We report estimates of “extended policy” (or what is sometimes called “current policy”) making the following adjustments: We assume that the Bush tax cuts for the income and estate taxes and the AMT provisions are extended permanently. It is worth highlighting that these tax cut extensions alone would increase the cumulative 10-year deficit by more than both parts of the recent budget deal combined reduce it. A variety of other tax provisions that have statutory expiration dates are routinely extended for a few years at a time as their expiration date approaches. We assume that all of these provisions will be extended. In addition to assuming that the AMT provisions temporarily extended at the end of 2010 — including higher AMT exemption levels — are granted a continuance, we also assume indexation of the AMT exemption amount for inflation starting in 2012. (We do not, however, assume extension of the temporary payroll tax cuts, which are slated to expire at the end of 2011, given that these were explicitly adopted as a countercyclical measure.) We include the costs of freezing physician payment rates under Medicare at their 2011 levels. We assume that war-related defense spending will follow the policy outlined in CBO’s alternative scenario in the budget. Such a policy calls for steep decreases in war-related defense funding after 2012 and results in a $1,134 billion reduction in defense spending relative to the CBO's defense baseline.
With these additions, the extended policy scenario shows a cumulative deficit of almost $9 trillion over the next decade, with annual deficits falling to 4 percent of GDP by 2018 but then rising to 4.6 percent by 2021. The debt/GDP ratio would rise to 85 percent by 2021. (By comparison, under the estimates we released prior to the budget deal (Auerbach and Gale 2011), the 10-year deficit was $11.9 trillion – the majority of the $2.9 trillion difference is due to the budget deal itself ($2.1 trillion), as well as the 2011 appropriations changes, the removal of our prior assumption that domestic discretionary spending would grow with inflation in the extended policy baseline, and associated net interest payments. The prior estimate projected an extended policy deficit of 6.5 percent of GDP in 2021, with a debt/GDP ratio of 97 percent.)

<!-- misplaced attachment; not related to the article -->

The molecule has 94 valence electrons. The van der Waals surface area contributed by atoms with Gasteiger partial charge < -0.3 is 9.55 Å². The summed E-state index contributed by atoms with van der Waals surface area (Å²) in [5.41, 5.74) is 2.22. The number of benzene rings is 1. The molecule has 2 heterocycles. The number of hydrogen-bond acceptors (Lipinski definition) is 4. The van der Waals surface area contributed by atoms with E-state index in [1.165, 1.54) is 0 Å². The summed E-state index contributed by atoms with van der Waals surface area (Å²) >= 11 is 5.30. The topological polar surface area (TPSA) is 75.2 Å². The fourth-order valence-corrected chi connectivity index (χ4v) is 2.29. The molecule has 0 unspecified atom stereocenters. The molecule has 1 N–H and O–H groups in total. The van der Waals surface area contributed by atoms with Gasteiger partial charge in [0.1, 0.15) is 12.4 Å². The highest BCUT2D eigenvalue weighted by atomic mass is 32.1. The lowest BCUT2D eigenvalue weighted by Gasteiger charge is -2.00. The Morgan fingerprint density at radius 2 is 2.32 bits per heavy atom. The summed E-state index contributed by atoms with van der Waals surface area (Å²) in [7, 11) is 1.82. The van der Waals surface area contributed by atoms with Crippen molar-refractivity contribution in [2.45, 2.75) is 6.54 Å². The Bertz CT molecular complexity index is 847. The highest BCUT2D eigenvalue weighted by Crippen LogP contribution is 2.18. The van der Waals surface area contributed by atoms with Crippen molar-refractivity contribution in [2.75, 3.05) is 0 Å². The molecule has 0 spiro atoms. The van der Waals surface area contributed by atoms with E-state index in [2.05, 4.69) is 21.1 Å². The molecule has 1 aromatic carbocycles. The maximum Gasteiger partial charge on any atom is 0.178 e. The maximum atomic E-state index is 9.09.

Four comments—one economic and two political—are important. First, all of these estimates rest on CBO’s March 2011 projections for the overall economy, which assumes that the economy returns to full employment by the second half of 2016 and real GDP grows at an average rate of 2.4 percent thereafter (CBO 2011a). Second, Cutting government purchases in a recession is unlikely to help the economy recover more quickly and could well weaken short-term growth.